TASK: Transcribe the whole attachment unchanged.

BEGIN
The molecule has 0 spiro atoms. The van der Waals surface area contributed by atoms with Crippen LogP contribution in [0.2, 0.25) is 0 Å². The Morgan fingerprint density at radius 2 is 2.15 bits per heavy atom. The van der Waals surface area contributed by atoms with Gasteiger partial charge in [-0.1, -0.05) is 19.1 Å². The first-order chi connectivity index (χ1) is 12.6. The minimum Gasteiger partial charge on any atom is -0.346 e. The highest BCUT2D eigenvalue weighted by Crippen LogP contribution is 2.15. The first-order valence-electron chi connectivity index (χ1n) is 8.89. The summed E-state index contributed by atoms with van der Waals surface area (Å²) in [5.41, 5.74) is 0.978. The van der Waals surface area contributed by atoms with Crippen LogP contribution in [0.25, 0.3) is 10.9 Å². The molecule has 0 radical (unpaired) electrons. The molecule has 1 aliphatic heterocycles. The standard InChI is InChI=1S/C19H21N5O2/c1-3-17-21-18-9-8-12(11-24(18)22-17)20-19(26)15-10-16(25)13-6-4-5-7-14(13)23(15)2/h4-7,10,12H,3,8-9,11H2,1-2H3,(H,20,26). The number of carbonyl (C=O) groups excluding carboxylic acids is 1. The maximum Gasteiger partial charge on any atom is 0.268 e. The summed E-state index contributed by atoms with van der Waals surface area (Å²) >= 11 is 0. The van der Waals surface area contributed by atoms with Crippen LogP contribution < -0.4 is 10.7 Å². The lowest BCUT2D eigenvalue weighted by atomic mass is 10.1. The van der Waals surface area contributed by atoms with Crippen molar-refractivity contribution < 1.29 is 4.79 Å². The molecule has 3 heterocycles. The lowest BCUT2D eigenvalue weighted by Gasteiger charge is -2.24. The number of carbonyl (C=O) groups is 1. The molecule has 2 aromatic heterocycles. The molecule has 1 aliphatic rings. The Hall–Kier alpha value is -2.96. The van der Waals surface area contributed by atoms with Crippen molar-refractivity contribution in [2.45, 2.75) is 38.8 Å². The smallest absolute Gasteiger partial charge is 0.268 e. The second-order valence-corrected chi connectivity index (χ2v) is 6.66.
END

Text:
The molecule has 0 spiro atoms. The van der Waals surface area contributed by atoms with Crippen LogP contribution in [0.2, 0.25) is 0 Å². The Morgan fingerprint density at radius 2 is 2.15 bits per heavy atom. The van der Waals surface area contributed by atoms with Gasteiger partial charge in [-0.1, -0.05) is 19.1 Å². The first-order chi connectivity index (χ1) is 12.6. The minimum Gasteiger partial charge on any atom is -0.346 e. The highest BCUT2D eigenvalue weighted by Crippen LogP contribution is 2.15. The first-order valence-electron chi connectivity index (χ1n) is 8.89. The summed E-state index contributed by atoms with van der Waals surface area (Å²) in [5.41, 5.74) is 0.978. The van der Waals surface area contributed by atoms with Crippen LogP contribution in [0.25, 0.3) is 10.9 Å². The molecule has 0 radical (unpaired) electrons. The molecule has 1 aliphatic heterocycles. The standard InChI is InChI=1S/C19H21N5O2/c1-3-17-21-18-9-8-12(11-24(18)22-17)20-19(26)15-10-16(25)13-6-4-5-7-14(13)23(15)2/h4-7,10,12H,3,8-9,11H2,1-2H3,(H,20,26). The number of carbonyl (C=O) groups excluding carboxylic acids is 1. The maximum Gasteiger partial charge on any atom is 0.268 e. The summed E-state index contributed by atoms with van der Waals surface area (Å²) >= 11 is 0. The van der Waals surface area contributed by atoms with Crippen LogP contribution < -0.4 is 10.7 Å². The lowest BCUT2D eigenvalue weighted by atomic mass is 10.1. The van der Waals surface area contributed by atoms with Crippen molar-refractivity contribution < 1.29 is 4.79 Å². The molecule has 3 heterocycles. The lowest BCUT2D eigenvalue weighted by Gasteiger charge is -2.24. The number of carbonyl (C=O) groups is 1. The molecule has 2 aromatic heterocycles. The molecule has 1 aliphatic rings. The Hall–Kier alpha value is -2.96. The van der Waals surface area contributed by atoms with Crippen molar-refractivity contribution in [2.45, 2.75) is 38.8 Å². The smallest absolute Gasteiger partial charge is 0.268 e. The second-order valence-corrected chi connectivity index (χ2v) is 6.66.